Dr. Todd Armstrong is studying the links between specific genetic markers and childhood adversity in inmates.
A team of researchers at Sam Houston State University are studying the effects of genes and environmental adversity on criminal behavior among inmates incarcerated in a correctional facility located in a large city in the Southern United States.
In the first study of its kind in North America, Dr. Todd Armstrong—along with Drs. David Gangitano and Brian Boutwell—at the College of Criminal Justice are studying the link between specific genetic markers and self-reported childhood adversity in an incarcerated sample. The study is based on data that includes DNA samples, surveys, and criminal records of approximately 100 inmates incarcerated on a variety of charges, including violent crimes, drug offenses, property crimes, disorderly conduct and weapons offenses.
“To date, this is the first sample from an incarcerated population in North America that has been genotyped,” said Dr. Armstrong, principal investigator on the research. “While there are studies that show genetic variation is linked to anti-social behavior more generally, the extent to which the genes explain variation in criminal activity within an incarcerated sample has not yet been tested."
Preliminary results from the data show two interesting findings. In the first, the gene for Monoamine oxidase A (MAO-A), which degrades neurotransmitters, interacted with 5-HTT, the serotonin transporter gene to predict variation in criminal activity. In the second, a marker in the MAO-A gene predicted more serious offenses among inmates with parents who were involved in criminal activity. The same marker predicted less serious offenses for inmates who suffered child abuse.
The DNA samples will provide a wealth of information on the links among genes, environment and criminal behavior. Dr. Armstrong and his team will initially target those genes that have been linked to anti-social or aggressive behavior in prior research, but many more markers can be investigated in the future.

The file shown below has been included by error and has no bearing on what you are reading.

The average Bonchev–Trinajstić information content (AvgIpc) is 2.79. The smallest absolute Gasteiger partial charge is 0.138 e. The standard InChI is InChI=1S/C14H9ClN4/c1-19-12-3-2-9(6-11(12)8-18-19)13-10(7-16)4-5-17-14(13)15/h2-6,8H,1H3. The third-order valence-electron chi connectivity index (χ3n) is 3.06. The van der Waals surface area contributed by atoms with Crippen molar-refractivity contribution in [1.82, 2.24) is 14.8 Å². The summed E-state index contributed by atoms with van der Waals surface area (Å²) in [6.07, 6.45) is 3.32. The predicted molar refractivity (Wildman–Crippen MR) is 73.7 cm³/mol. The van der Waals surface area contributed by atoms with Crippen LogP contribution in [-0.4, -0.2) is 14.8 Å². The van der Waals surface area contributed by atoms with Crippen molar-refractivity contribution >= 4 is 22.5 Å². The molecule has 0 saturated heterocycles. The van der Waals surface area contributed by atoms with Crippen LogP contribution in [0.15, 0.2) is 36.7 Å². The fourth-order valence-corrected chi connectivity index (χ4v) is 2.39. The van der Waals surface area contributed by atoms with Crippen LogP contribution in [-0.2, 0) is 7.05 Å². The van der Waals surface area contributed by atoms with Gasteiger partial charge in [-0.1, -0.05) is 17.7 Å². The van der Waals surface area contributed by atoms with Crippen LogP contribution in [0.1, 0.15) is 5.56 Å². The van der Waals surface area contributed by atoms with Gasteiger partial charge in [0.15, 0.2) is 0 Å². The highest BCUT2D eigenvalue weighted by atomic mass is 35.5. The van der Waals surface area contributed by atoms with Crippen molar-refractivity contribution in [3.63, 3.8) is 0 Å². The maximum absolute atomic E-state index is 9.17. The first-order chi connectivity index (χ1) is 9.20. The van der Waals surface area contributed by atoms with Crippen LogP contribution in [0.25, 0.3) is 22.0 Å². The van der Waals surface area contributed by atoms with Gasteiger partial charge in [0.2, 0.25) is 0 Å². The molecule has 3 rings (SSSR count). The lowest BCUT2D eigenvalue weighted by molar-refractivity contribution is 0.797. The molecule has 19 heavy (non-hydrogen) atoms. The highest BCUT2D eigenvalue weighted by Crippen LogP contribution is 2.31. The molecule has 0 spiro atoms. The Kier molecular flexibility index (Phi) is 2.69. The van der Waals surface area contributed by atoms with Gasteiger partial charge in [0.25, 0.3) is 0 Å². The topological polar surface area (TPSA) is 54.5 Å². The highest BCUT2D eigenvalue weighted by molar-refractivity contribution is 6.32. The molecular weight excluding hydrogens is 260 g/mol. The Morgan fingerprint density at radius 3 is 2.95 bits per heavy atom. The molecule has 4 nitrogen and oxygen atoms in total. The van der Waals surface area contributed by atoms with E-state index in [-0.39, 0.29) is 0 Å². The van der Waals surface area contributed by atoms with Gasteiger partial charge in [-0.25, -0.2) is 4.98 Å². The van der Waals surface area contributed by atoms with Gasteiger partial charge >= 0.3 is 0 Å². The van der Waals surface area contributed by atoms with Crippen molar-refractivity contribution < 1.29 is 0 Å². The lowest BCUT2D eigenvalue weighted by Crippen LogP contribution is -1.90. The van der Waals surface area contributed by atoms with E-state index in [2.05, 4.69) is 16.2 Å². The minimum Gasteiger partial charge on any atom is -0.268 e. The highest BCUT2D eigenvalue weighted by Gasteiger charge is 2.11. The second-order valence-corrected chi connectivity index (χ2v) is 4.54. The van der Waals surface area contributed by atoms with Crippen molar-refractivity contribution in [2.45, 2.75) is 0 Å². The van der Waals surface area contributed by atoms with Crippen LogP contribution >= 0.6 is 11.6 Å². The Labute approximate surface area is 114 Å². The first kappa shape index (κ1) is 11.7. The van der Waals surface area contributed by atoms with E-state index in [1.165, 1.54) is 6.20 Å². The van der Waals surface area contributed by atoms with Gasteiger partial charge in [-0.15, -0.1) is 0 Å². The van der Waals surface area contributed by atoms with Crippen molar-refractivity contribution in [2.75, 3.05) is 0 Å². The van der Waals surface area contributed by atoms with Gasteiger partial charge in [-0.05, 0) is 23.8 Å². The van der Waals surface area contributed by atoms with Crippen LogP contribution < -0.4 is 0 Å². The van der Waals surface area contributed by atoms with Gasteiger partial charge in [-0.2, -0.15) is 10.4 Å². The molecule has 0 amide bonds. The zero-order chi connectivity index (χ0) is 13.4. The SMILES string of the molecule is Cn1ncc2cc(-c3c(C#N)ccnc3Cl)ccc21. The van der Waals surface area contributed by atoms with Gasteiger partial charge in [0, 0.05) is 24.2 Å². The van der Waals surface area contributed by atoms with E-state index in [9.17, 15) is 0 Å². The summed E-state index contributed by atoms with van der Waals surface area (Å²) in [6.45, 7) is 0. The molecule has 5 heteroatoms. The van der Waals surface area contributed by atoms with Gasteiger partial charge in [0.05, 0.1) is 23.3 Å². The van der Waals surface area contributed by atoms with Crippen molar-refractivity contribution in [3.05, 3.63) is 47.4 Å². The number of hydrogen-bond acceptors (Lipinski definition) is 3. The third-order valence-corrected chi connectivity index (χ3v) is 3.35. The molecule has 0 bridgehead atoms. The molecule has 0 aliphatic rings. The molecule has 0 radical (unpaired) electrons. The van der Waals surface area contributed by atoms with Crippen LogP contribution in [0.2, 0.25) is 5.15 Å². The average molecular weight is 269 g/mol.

“We see this as a beginning for us, not an end,” said Dr. Armstrong. “We are going to try to make the most of our current data collection, but we’re beginning to plan an additional study that would allow us to relate genetic variation to treatment outcomes. Ultimately, it may be possible to match people with a treatment modality. Our hope is that through this we will be able to improve the success of rehabilitative and drug treatments.”
The study began in the summer of 2010 when DNA samples were collected from volunteer inmates using cheek swabs. Those swabs were analyzed by the DNA Lab at Sam Houston State University’s Forensic Science Program as part of a capstone research project for four students from the Master of Forensic Science Program, including Shahida Flores, Kristina Scott, Mary Symonds and Jessica Motl.
Dr. David Gangitano“There have been a few published studies that link certain genetic markers (e.g., testosterone receptors) and aggression,” said Dr. David Gangitano, a DNA expert in the Forensic Science Department. “In the brain, serotonin, a pharmacological target of antidepressants, also plays an important role in aggressive behavior. Dopamine targets the pleasure center….This field is very interesting and important because if you find the differences in the genetic markers associated to neurotransmitters, you may be able to predict a potential predisposition to aggressive behavior. Some of these markers, like the case of MAOA, have already been used to reduce sentences in court.”
In the future, the inmate samples will be compared against a control group made up of university students to identify the differences in genetic makeup. Much of the research is now possible due to a new DNA sequencer that can speed the process of sample analysis.
“This opportunity is invaluable to work together on criminal profiles,” said Dr. Gangitano. “Our collaboration has created a place for a new discipline at SHSU – Behavioral Genetics.”